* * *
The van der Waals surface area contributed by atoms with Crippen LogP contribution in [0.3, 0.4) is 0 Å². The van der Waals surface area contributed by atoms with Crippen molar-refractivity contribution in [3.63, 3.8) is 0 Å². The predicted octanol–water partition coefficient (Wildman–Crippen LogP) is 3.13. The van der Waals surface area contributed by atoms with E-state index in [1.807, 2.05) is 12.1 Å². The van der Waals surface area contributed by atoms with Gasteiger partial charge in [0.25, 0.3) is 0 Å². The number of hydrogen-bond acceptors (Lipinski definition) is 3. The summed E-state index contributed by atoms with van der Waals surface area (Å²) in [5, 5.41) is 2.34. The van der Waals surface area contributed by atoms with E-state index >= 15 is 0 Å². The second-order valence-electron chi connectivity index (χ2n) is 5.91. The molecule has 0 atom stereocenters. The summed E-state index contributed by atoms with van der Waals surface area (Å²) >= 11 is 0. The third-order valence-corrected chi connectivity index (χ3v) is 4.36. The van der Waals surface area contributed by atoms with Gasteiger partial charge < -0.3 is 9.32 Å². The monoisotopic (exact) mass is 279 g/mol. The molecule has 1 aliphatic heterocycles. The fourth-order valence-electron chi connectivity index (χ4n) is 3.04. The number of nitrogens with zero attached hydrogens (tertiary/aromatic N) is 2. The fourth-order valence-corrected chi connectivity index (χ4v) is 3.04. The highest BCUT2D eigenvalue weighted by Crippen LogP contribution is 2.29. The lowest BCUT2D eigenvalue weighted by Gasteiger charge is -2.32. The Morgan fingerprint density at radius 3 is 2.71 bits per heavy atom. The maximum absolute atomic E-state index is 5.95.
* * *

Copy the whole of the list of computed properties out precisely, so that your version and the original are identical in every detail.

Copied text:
The van der Waals surface area contributed by atoms with Crippen LogP contribution in [0.3, 0.4) is 0 Å². The van der Waals surface area contributed by atoms with Crippen molar-refractivity contribution in [3.63, 3.8) is 0 Å². The predicted octanol–water partition coefficient (Wildman–Crippen LogP) is 3.13. The van der Waals surface area contributed by atoms with E-state index in [1.807, 2.05) is 12.1 Å². The van der Waals surface area contributed by atoms with Gasteiger partial charge in [0.25, 0.3) is 0 Å². The number of hydrogen-bond acceptors (Lipinski definition) is 3. The summed E-state index contributed by atoms with van der Waals surface area (Å²) in [5, 5.41) is 2.34. The van der Waals surface area contributed by atoms with E-state index >= 15 is 0 Å². The second-order valence-electron chi connectivity index (χ2n) is 5.91. The molecule has 0 atom stereocenters. The summed E-state index contributed by atoms with van der Waals surface area (Å²) >= 11 is 0. The third-order valence-corrected chi connectivity index (χ3v) is 4.36. The van der Waals surface area contributed by atoms with Gasteiger partial charge < -0.3 is 9.32 Å². The monoisotopic (exact) mass is 279 g/mol. The molecule has 1 aliphatic heterocycles. The fourth-order valence-electron chi connectivity index (χ4n) is 3.04. The number of nitrogens with zero attached hydrogens (tertiary/aromatic N) is 2. The fourth-order valence-corrected chi connectivity index (χ4v) is 3.04. The highest BCUT2D eigenvalue weighted by Crippen LogP contribution is 2.29. The lowest BCUT2D eigenvalue weighted by Gasteiger charge is -2.32. The Morgan fingerprint density at radius 3 is 2.71 bits per heavy atom. The maximum absolute atomic E-state index is 5.95.